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November 22, 2012 - Image 18

Resource type:
Text
Publication:
The Detroit Jewish News, 2012-11-22

Disclaimer: Computer generated plain text may have errors. Read more about this.

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Women gather in Oak Park to learn
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atchmaking (shidduchim)
isn't relegated to Fiddler on
the Roof It's alive and well as
a way of life and love among Orthodox
Jews worldwide. To that end, nearly
100 local mothers and marriage-age
daughters gathered at Oak Park's Dovid
Ben Nuchim synagogue on Sunday,
Nov. 4, to learn about it.
Elana Bergovoy opened the "Evening
of Chizuk (empowerment) and
Inspiration" with
encouragement and
spiritual advice for
making shidduchim
work. Co-founder
of the Chicago
Shidduch Group
and the Shidduch
Elana
Group Network
Bergovoy
International,
Bergovoy stressed the
importance of maintaining a positive
frame of mind.
"Give tzedakah — 18 cents [the
numerical equivalent of chai, life] —
every day, especially to a hachnasas
kallah (bridal assistance) fund," she
suggested. "Say Tehillim (Psalms) and
daven for each other, especially at spe-
cial times like Shabbos candle lighting.
Learn Torah, do mitzvot, and connect
and network with other women. These
things will help singles find their
match:'
Rabbi Sender Babayov, head of Oak
Park's Congregation Ahavas Yisrael,
spoke about the concept of beshert
(one's intended). Citing the Rambam
(Maimonides),
Babayov taught that
one's mate is not
pre-ordained, but
is rather the result
of one's b'chirah, or
freewill choices made
throughout life.
Esther Gendelman,
Rabbi Sender
elementary
school
Babayov
principal of Oak

Park's Beth Jacob School for Girls and
a successful shadchan (matchmaker),
addressed the nuts and bolts issues of
shidduch dating.
Shidduchim are not typical "boy-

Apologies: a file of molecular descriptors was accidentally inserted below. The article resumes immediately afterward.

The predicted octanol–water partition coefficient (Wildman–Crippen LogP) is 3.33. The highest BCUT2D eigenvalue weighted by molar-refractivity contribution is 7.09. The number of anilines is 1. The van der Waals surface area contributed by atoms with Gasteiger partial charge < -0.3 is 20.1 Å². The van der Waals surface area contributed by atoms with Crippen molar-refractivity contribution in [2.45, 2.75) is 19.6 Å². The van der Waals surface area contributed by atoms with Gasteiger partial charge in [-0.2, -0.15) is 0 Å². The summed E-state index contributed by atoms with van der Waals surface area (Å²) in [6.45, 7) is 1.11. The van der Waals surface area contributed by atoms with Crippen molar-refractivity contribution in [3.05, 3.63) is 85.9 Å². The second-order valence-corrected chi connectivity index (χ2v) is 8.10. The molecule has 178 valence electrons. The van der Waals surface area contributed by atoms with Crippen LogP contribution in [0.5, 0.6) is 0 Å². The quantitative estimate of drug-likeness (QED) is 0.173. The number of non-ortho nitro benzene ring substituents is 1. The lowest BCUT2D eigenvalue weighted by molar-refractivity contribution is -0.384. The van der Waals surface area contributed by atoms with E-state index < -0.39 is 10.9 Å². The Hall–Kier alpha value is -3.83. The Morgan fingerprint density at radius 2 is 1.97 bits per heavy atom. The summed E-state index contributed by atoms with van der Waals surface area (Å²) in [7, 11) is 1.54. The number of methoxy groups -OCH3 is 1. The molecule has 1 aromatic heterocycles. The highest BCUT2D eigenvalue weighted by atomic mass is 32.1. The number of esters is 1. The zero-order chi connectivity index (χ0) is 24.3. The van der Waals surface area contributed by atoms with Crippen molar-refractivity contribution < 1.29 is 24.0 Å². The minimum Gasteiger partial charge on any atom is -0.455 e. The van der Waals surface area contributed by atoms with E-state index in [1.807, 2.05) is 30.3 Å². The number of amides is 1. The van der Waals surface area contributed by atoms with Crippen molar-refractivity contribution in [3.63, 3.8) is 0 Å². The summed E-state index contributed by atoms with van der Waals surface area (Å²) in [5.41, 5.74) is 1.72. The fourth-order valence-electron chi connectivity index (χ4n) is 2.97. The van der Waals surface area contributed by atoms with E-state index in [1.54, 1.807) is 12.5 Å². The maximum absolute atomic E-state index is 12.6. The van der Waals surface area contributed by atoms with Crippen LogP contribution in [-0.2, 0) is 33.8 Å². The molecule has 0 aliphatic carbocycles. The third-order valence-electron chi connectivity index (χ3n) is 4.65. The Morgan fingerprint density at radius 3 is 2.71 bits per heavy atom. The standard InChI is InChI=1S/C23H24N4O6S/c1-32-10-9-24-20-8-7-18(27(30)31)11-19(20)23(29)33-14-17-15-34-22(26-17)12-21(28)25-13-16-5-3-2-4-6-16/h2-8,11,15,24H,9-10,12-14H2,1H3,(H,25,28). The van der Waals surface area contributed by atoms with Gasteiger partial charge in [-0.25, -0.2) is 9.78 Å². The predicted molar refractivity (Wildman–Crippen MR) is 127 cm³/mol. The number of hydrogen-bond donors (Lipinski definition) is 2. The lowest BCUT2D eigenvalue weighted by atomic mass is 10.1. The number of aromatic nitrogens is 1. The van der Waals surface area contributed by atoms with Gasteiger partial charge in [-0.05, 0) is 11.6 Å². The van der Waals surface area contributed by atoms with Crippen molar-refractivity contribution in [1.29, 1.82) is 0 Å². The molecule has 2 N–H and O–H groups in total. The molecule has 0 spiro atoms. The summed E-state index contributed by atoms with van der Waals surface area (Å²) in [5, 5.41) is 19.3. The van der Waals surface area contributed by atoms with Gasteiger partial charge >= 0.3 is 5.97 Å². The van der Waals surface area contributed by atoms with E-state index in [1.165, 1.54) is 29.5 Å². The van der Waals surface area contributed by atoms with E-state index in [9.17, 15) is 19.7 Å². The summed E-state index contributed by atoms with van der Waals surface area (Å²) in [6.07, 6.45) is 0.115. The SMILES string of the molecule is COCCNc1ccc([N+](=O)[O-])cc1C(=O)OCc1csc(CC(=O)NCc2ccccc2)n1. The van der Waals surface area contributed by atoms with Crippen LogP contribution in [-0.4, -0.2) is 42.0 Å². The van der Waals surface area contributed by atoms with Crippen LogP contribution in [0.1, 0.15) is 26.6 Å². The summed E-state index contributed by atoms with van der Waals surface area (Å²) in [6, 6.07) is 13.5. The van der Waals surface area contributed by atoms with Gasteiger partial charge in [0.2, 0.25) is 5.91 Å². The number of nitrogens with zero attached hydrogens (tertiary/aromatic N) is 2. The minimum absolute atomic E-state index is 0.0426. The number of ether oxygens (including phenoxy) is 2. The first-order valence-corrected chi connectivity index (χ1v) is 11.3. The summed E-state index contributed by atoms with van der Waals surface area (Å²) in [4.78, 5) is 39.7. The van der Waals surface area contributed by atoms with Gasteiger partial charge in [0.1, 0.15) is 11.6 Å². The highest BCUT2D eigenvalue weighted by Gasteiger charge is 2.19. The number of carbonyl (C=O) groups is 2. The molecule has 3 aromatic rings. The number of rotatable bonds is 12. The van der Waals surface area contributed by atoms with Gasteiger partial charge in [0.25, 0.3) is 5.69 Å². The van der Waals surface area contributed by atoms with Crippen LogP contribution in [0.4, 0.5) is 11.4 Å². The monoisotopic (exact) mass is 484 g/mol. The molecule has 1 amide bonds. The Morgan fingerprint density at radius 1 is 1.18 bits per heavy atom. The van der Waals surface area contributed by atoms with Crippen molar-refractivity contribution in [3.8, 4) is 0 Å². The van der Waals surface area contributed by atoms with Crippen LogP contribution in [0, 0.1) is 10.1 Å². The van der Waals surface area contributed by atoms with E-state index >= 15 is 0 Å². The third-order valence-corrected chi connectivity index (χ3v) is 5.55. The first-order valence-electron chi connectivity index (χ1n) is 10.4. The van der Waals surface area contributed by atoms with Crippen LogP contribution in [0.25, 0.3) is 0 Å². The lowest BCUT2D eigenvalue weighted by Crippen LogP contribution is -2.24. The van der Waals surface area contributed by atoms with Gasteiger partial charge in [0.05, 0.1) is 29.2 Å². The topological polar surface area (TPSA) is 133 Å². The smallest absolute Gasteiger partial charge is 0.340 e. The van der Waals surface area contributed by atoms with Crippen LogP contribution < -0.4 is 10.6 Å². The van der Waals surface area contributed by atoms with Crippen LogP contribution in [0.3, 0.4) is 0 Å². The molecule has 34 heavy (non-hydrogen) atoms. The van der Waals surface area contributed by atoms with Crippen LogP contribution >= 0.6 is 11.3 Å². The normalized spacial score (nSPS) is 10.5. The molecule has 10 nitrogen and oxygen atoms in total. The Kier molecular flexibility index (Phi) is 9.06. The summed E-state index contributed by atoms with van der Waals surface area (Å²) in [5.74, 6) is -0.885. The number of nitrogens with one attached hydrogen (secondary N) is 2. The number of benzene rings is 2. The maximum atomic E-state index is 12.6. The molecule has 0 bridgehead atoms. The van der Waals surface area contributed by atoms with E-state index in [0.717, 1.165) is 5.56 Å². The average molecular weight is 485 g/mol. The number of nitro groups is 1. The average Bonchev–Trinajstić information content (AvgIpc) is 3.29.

friend/girlfriend" dating relationships.
Potentially compatible young men and
women are suggested to each other,
usually via their mothers, who then
"look into" the prospective match. If it
seems appropriate, the two meet.
This first meeting is a serious time,
almost like a job interview. The object
is matrimony, and the time together
is spent talking, getting to know each
other, trying to ascertain if the couple
share the same goals and if their per-
sonalities "click:' If so, they continue to
date, refraining from physical involve-
ment until after marriage.
If the couple decides they are not
right for each other after two or three
dates, they tell the shadchan, who
breaks it off. If things go well for anoth-
er few dates, however, the relationship
gets serious. An engagement might be
announced as early as the eighth date,
with the wedding typically just a few
months after.
Gendelman stressed that there is no
specific procedure, however, and that
all relationships are different because
each couple and person is unique.
"Don't brush away red flags," she
warned — citing temper, family prob-
lems, bad character traits and inability
to connect emotionally as some issues
to beware of.
"It has to feel right to you," she said.
"You need to share your hopes, your
dreams, your goals. Don't be afraid to
be vulnerable' She spoke about appre-
ciating the other person and having
realistic expectations in marriage.
Her plan for success in finding a
mate included prayer, networking/
going to shadchanim, checking out the
suggestions and putting forth your best
effort dating.
"Do you like him? Respect him? Can
you be your best self with him? Are you
compatible? If yes, take the leap!" she
advised.



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